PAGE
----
1955 Azar Tourist Map of the Hashemite Kingdom of Jordan

.المملكة الاردنية الاشة The Hashemite Kingdom of Jordan (Tourist Map). - Main View

1955 Azar Tourist Map of the Hashemite Kingdom of Jordan


Jordan after the 1948 Arab-Israeli War.


.المملكة الاردنية الاشة The Hashemite Kingdom of Jordan (Tourist Map).
  1955 (dated)     22.75 x 16 in (57.785 x 40.64 cm)     1 : 750000


This is a 1955 N. Azar bilingual English and Arabic tourist map of Jordan, officially known as the Hasemite Kingdom of Jordan.
The West Bank, Jordan, and Israel / Palestine
The map depicts Jordan after the 1948 Arab-Israeli War when Jordan gained control of the West Bank, which it formally annexed on April 24, 1950. After some Arab states decried the annexation, in June Jordan declared that the annexation was 'temporary', and that it was holding the West Bank as a 'trustee'. Jordan controlled the West Bank until the 1967 Six-Day War fought between Israel and Egypt, Jordan, and Syria. Israel defeated the Arab states and Jordan lost control of the West Bank.

Cities and towns throughout the West Bank, including Jerusalem, Bethlehem, Hebron, and Jericho are labeled. Jerusalem, Bethlehem, and Hebron each bear symbols marking them as religious and antiquity sites. The Armistice Line agreed to after the 1948 Arab-Israeli War appears as a dashed line around the West Bank and is labeled as Armistice Line. Israel / Palestine is labeled on the map as 'Jewish Occupied Palestine' to the west of the Dead Sea. Intriguingly, this is some of the only text that does not appear in both languages.
A Closer Look at the Map
As stated above, cities and towns are marked and labeled in both English and Arabic. Amman, Aqaba, and Petra (the historical site) are among the labeled locations within Jordan. Outside Jordan, Jaffa, Haifa, and Acre are identified. Jordan's road network appears with notations used to define road grades. Railways are traced by black and white dashed lines. An inset in the lower half of the sheet situates Jordan within the greater region.
The Hashemite Kingdom of Jordan
The royal family of Jordan, known as the Hashemites or the House of Hashim, have ruled Jordan since 1921. Before becoming the rulers of Jordan, the family reigned over the holy city of Mecca continuously since the 10th century, usually as vassals to another power. The Hashemites sided with the British during World War I. After the fall of the Ottoman Empire at the end of that war, the British devised a plan to put four of Sharif Hussein's sons on the thrones of four newly created countries in the Middle East: Hejaz, Jordan, Syria, and Iraq. While the plan was not executed exactly, the family ruled Hejaz from 1916 until 1925, Syria for a short time in 1920, Iraq from 1921 until 1958, and remain in Jordan. Jordan gained its independence from Britain on May 25, 1946 and was declared the Hashemite Kingdom of Transjordan. Three years later, on April 26, 1949, the country's name was shortened to the Hashemite Kingdom of Jordan.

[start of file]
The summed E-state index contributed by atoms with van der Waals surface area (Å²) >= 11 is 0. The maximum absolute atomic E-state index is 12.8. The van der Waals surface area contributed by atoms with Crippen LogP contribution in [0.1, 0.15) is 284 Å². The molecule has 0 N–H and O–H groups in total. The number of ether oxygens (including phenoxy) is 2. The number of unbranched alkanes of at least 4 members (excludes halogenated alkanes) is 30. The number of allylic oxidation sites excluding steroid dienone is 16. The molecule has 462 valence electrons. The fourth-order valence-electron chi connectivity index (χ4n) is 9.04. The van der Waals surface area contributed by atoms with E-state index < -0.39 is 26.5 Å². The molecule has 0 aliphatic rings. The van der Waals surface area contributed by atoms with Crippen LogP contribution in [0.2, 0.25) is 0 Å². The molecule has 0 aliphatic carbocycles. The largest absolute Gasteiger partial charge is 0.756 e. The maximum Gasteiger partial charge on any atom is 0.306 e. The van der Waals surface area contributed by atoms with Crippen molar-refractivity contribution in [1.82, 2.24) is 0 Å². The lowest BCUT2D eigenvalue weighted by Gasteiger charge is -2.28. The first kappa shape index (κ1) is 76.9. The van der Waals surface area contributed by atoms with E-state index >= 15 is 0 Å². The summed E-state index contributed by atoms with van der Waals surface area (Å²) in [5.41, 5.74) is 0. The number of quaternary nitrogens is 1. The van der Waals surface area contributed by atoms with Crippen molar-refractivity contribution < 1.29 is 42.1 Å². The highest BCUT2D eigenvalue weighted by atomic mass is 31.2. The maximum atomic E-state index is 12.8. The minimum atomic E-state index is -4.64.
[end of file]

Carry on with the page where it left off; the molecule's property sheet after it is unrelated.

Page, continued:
Jordanian Jerusalem
A map of Jerusalem is printed on the verso. The Armistice Line appears in white and runs vertically through the left quarter of the sheet. Jordanian territory is shaded a light brown, while Israeli territory is shaded green (which makes some sense, because the Armistice Line was informally known as The Green Line). Buildings are labeled throughout Jerusalem, including the Al Aqsa Mosque, the Dome of the Rock, the Holy Sepulcher, and the Wailing Wall. The Old City is divided into the Christian Quarter, Armenian Quarter, Ex-Jewish Quarter, and Muslim (Moslem) Quarter. Mosques, consulates, government ministries, hotels, and tourism offices are all labeled outside the Old City. An inset in the lower right corner details Bethlehem.
Publication History and Census
This map was compiled by N. Azar from information supplied by the Tourism Department in 1955. We note six separate OCLC references for this map with nineteen institutions appearing in the references, including Princeton University, the National Library of Israel, the University of Illinois at Urbana Champaign, the Bibliothèque nationale de France, the National Library of Poland, and the University of Michigan. It is scarce on the private market.


Good. Exhibits wear along original fold lines. Exhibits areas of infill along original fold lines. Map of Jerusalem on verso.


OCLC 50599770; 874306288; 762986718; 1084938782; 234163929; 976772927.